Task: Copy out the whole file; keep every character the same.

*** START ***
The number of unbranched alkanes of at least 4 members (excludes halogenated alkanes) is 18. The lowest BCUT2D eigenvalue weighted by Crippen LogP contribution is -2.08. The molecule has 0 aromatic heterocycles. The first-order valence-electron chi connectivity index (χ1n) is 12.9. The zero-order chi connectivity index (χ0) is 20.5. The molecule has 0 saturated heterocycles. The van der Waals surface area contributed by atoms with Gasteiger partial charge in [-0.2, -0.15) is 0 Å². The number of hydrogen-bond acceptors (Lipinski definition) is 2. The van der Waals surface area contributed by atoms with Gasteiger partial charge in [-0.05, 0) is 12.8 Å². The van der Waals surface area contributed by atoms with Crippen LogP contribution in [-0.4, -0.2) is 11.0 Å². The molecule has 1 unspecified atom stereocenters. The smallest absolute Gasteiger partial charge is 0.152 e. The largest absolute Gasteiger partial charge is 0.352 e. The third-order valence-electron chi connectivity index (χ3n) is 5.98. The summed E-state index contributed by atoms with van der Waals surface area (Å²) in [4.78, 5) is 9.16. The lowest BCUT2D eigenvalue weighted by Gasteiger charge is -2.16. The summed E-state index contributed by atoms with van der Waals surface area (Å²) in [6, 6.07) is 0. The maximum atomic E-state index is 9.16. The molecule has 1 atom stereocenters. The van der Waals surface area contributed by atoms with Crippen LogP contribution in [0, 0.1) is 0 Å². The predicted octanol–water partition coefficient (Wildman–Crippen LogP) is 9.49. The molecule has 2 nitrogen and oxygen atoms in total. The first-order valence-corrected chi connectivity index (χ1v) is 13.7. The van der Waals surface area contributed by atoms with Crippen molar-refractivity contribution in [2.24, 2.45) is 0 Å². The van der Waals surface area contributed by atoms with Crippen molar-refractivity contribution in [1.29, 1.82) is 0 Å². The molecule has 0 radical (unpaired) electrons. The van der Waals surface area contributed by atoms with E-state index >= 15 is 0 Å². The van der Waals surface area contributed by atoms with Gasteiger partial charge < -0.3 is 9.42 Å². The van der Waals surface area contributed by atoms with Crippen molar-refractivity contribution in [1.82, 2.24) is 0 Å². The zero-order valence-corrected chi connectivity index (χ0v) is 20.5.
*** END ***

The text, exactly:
The number of unbranched alkanes of at least 4 members (excludes halogenated alkanes) is 18. The lowest BCUT2D eigenvalue weighted by Crippen LogP contribution is -2.08. The molecule has 0 aromatic heterocycles. The first-order valence-electron chi connectivity index (χ1n) is 12.9. The zero-order chi connectivity index (χ0) is 20.5. The molecule has 0 saturated heterocycles. The van der Waals surface area contributed by atoms with Gasteiger partial charge in [-0.2, -0.15) is 0 Å². The number of hydrogen-bond acceptors (Lipinski definition) is 2. The van der Waals surface area contributed by atoms with Gasteiger partial charge in [-0.05, 0) is 12.8 Å². The van der Waals surface area contributed by atoms with Crippen LogP contribution in [-0.4, -0.2) is 11.0 Å². The molecule has 1 unspecified atom stereocenters. The smallest absolute Gasteiger partial charge is 0.152 e. The largest absolute Gasteiger partial charge is 0.352 e. The third-order valence-electron chi connectivity index (χ3n) is 5.98. The summed E-state index contributed by atoms with van der Waals surface area (Å²) in [4.78, 5) is 9.16. The lowest BCUT2D eigenvalue weighted by Gasteiger charge is -2.16. The summed E-state index contributed by atoms with van der Waals surface area (Å²) in [6, 6.07) is 0. The maximum atomic E-state index is 9.16. The molecule has 1 atom stereocenters. The van der Waals surface area contributed by atoms with Crippen LogP contribution in [0, 0.1) is 0 Å². The predicted octanol–water partition coefficient (Wildman–Crippen LogP) is 9.49. The molecule has 2 nitrogen and oxygen atoms in total. The first-order valence-corrected chi connectivity index (χ1v) is 13.7. The van der Waals surface area contributed by atoms with Crippen molar-refractivity contribution in [2.24, 2.45) is 0 Å². The van der Waals surface area contributed by atoms with Crippen molar-refractivity contribution in [1.29, 1.82) is 0 Å². The molecule has 0 radical (unpaired) electrons. The van der Waals surface area contributed by atoms with E-state index >= 15 is 0 Å². The van der Waals surface area contributed by atoms with Gasteiger partial charge < -0.3 is 9.42 Å². The van der Waals surface area contributed by atoms with Crippen molar-refractivity contribution in [1.82, 2.24) is 0 Å². The zero-order valence-corrected chi connectivity index (χ0v) is 20.5.